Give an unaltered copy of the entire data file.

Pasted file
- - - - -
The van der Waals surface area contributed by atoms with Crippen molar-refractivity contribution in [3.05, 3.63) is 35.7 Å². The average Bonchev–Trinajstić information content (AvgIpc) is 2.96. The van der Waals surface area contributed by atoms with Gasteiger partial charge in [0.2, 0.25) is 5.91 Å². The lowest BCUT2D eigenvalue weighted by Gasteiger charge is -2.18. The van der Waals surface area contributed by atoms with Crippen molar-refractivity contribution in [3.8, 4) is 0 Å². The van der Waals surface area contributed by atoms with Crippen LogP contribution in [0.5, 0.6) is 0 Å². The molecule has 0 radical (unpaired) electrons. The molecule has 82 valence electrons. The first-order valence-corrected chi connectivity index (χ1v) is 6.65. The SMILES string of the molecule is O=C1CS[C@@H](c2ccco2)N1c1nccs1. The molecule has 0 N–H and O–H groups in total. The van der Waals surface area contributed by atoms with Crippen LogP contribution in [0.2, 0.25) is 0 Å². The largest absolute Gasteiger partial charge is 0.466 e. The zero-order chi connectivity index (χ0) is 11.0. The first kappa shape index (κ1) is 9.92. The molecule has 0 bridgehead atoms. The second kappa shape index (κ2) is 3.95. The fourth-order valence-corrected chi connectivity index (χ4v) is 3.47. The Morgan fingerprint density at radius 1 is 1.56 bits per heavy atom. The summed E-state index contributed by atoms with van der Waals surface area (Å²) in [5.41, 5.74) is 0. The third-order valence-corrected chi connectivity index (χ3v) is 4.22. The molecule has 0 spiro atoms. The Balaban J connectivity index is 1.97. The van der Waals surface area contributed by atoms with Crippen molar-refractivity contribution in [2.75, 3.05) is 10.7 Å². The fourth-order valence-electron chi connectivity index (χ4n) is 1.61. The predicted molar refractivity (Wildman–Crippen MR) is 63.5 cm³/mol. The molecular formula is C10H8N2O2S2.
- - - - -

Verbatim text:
The van der Waals surface area contributed by atoms with Crippen molar-refractivity contribution in [3.05, 3.63) is 35.7 Å². The average Bonchev–Trinajstić information content (AvgIpc) is 2.96. The van der Waals surface area contributed by atoms with Gasteiger partial charge in [0.2, 0.25) is 5.91 Å². The lowest BCUT2D eigenvalue weighted by Gasteiger charge is -2.18. The van der Waals surface area contributed by atoms with Crippen molar-refractivity contribution in [3.8, 4) is 0 Å². The van der Waals surface area contributed by atoms with Crippen LogP contribution in [0.5, 0.6) is 0 Å². The molecule has 0 radical (unpaired) electrons. The molecule has 82 valence electrons. The first-order valence-corrected chi connectivity index (χ1v) is 6.65. The SMILES string of the molecule is O=C1CS[C@@H](c2ccco2)N1c1nccs1. The molecule has 0 N–H and O–H groups in total. The van der Waals surface area contributed by atoms with Crippen LogP contribution in [0.2, 0.25) is 0 Å². The largest absolute Gasteiger partial charge is 0.466 e. The zero-order chi connectivity index (χ0) is 11.0. The first kappa shape index (κ1) is 9.92. The molecule has 0 bridgehead atoms. The second kappa shape index (κ2) is 3.95. The fourth-order valence-corrected chi connectivity index (χ4v) is 3.47. The Morgan fingerprint density at radius 1 is 1.56 bits per heavy atom. The summed E-state index contributed by atoms with van der Waals surface area (Å²) in [5.41, 5.74) is 0. The third-order valence-corrected chi connectivity index (χ3v) is 4.22. The molecule has 0 spiro atoms. The Balaban J connectivity index is 1.97. The van der Waals surface area contributed by atoms with Crippen molar-refractivity contribution in [2.75, 3.05) is 10.7 Å². The fourth-order valence-electron chi connectivity index (χ4n) is 1.61. The predicted molar refractivity (Wildman–Crippen MR) is 63.5 cm³/mol. The molecular formula is C10H8N2O2S2.